Chess is a wonderful game, one that contains in itself a universe of situations, choices to make, strategic concepts, tactical ideas. Through its study we realize how difficult it is to take the correct decision in a maze of opportunities, even when everything is under the sun and nothing is hidden from our view. By losing game after game with stronger opponents we get to learn the hard way -but still, within an imaginary world- that our actions have consequences. Even more: we understand that if we are sometimes powerless to choose correctly even when we have all the information available to us, we cannot possibly believe we can do that in the real world, when we have to deal with incomplete, faulty, or missing data.
Like the vast majority of readers of this column, I very strongly condemn the Russian invasion of Ukraine and the ensuing atrocities. War is never an answer to international controversies. And I would like to add: I am in favor of all sanctions that financially hit the aggressor, including cutting Russia from use of international banking circuits and similar impactful actions.
That said, I will say here what I think about this ongoing rush to find ways to hurt a country whose citizens are largely innocent of their leader's crimes. I think most of these creative initiatives are counter-productive, reaching the nonsensical, the irrational, and the plain nuts.
Over the course of the past two decades we have witnessed the rise of deep learning as a paradigm-changing technology. Deep learning allows algorithms to dramatically improve their performance on multivariate analysis tasks. Deep neural networks, in particular, are very flexible models capable of effective generalization of available data, with unbeatable results in their predictions. Indeed, from the outside, nowadays it looks as if the game changer in predictive analysis was the construction of large neural network architectures. But it was not.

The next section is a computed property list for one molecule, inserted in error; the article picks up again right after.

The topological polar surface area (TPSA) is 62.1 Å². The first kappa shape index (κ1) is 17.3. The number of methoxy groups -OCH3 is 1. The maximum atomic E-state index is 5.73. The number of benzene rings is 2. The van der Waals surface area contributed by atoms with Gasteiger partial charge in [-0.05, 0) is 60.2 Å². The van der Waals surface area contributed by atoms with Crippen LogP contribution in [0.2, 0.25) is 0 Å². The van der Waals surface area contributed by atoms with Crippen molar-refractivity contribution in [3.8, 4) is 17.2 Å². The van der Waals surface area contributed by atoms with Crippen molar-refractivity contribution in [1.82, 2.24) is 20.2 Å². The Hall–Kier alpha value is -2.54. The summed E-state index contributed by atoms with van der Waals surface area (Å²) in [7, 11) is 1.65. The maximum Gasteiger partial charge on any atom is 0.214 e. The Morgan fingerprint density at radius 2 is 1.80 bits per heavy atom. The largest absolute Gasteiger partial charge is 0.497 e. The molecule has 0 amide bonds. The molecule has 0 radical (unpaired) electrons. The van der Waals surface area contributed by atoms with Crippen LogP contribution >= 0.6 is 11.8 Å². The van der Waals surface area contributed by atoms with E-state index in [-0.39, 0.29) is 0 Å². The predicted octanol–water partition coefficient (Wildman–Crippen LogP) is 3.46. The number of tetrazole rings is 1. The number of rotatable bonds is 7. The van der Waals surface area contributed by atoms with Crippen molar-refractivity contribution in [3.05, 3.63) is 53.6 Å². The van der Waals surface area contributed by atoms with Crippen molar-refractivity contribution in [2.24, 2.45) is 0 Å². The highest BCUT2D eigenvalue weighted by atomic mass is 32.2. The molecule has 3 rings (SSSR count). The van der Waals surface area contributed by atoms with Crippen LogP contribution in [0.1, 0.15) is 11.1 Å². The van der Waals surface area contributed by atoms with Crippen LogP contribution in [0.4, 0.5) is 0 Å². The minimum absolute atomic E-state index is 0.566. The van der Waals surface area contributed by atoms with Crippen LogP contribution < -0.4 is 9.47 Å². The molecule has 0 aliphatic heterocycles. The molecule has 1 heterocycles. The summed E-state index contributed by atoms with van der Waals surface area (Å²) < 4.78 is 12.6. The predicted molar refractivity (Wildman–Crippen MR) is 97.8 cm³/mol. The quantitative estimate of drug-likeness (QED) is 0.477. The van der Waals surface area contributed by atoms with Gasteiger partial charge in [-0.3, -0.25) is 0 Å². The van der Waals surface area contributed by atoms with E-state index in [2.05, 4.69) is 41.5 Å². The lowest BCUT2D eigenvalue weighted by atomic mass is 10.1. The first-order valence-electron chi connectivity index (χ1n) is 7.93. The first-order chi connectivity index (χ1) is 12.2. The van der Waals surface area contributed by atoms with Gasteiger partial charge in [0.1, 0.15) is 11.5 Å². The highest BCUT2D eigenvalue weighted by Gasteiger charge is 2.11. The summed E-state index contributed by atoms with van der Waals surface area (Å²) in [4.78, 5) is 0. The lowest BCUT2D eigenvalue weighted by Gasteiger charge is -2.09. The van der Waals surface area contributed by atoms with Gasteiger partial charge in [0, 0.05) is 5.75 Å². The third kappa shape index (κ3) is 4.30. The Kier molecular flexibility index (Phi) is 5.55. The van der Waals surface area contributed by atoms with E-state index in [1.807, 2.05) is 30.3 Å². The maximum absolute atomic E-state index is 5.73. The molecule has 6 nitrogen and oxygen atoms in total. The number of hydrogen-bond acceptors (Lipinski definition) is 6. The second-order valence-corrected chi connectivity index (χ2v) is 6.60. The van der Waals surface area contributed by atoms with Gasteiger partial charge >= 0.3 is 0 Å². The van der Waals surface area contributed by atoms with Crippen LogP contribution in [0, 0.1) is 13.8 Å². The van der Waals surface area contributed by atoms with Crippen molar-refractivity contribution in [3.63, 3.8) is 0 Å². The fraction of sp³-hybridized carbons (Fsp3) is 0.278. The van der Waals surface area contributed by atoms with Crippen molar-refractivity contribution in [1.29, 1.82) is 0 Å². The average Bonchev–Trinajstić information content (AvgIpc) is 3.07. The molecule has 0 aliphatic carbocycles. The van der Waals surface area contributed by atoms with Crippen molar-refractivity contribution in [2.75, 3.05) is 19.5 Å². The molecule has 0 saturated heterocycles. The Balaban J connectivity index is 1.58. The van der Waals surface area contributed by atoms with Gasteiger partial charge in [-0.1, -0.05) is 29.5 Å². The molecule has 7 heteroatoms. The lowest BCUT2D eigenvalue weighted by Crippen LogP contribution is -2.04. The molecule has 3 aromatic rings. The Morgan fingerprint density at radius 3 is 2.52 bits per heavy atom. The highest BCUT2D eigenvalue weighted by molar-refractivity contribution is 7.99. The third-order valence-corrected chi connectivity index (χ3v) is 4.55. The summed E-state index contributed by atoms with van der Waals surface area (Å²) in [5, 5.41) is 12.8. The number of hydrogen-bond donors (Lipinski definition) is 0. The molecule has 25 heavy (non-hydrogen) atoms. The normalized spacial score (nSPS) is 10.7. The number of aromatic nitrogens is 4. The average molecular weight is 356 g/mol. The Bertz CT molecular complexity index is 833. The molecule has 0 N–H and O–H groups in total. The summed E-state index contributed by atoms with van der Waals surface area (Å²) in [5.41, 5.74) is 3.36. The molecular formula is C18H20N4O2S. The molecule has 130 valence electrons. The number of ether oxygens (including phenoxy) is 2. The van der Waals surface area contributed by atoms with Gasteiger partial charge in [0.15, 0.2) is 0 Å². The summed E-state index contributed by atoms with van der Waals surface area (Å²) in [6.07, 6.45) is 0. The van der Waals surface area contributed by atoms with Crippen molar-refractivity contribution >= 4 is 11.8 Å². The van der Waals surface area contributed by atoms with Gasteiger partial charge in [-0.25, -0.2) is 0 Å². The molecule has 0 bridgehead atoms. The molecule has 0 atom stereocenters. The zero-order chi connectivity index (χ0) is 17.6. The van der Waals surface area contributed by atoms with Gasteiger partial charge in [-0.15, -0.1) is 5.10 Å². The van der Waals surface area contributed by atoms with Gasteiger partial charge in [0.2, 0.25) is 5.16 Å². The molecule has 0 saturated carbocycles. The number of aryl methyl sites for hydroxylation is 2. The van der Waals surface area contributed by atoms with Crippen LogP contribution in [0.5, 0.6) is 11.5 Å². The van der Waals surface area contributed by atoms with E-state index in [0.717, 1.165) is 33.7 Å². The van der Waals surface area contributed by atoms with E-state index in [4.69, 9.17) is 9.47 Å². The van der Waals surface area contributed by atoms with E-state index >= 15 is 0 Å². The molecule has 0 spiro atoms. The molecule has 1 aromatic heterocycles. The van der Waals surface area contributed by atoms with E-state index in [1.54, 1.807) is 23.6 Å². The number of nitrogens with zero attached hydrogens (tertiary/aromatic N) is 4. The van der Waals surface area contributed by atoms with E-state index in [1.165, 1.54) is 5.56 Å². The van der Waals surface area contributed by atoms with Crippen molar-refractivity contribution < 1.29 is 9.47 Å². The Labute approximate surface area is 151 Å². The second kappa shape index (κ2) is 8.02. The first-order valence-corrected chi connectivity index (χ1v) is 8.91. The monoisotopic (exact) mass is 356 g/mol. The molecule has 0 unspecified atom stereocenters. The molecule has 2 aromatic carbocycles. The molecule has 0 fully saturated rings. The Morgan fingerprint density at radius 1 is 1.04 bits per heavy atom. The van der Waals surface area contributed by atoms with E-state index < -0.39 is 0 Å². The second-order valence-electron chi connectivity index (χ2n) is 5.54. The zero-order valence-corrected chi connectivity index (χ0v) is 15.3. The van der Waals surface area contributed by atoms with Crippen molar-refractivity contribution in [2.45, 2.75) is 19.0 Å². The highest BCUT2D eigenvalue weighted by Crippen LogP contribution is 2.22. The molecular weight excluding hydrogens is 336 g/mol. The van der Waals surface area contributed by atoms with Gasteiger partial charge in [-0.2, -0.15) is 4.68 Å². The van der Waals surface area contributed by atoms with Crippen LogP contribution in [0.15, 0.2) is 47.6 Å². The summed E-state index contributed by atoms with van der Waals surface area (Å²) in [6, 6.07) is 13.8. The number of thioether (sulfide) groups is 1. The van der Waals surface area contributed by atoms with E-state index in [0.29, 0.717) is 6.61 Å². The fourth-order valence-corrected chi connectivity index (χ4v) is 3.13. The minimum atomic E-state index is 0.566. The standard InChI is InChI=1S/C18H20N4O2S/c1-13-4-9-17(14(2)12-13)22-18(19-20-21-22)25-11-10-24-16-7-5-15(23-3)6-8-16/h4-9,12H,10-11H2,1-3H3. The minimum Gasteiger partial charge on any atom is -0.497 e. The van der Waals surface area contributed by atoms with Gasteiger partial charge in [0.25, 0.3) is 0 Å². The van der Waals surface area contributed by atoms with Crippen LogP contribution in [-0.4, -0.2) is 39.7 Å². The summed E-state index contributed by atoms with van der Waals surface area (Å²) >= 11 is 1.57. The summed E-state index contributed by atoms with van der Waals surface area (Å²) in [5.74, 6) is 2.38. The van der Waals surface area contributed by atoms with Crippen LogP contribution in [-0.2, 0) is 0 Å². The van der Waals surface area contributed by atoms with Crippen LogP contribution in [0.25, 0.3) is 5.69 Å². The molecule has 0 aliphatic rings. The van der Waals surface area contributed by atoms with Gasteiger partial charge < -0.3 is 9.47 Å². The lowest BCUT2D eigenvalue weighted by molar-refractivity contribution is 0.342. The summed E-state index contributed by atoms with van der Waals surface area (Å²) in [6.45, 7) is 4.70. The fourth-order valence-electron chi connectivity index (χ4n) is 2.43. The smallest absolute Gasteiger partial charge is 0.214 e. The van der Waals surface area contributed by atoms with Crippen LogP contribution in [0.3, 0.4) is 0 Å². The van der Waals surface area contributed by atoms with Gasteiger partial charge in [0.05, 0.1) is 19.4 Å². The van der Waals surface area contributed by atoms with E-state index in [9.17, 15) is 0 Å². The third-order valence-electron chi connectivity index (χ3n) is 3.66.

The behaviour of matter at quantum level includes a number of surprising effects, which we are lucky enough to be able to study and observe in different physical systems. Some of these effects are due to the radically different properties of particles endowed with integer amounts of spin (which we call bosons), and particles endowed with half-integer amounts of spin (which we call fermions).
Creativity is one of the things that really makes us human - in fact, a number of human activities which we identify as specific of our nature, and which we believe could hardly be mimicked by artificial intelligence, rely on our inventiveness and capability of creating new objects, images, concepts, methods, or finding new purpose in old tools. Art, among all of these activities, is the quintessential result of our willful act of creating beauty - or even ugliness, if that is considered a worthy pursuit by the artist.
Although unconventional, the ideas of Gregory Ryskin on vacuum energy sound interesting to me, so I invited him to share them with you in this guest post.
Ryskin's physics journey began with fluid dynamics, first in Russia, then in the US, at Caltech. Later, the flow of complex fluids, such as polymer solutions or liquid crystals. Then Brownian motion and Markov processes. In 2000, he became interested in geology and geophysics, particularly in the causes of mass extinctions and the origin of the Earth’s magnetic field. His current research is focused on cosmology. His academic home is Northwestern University, Department of Chemical and Biological Engineering.
The text below is Gregory's.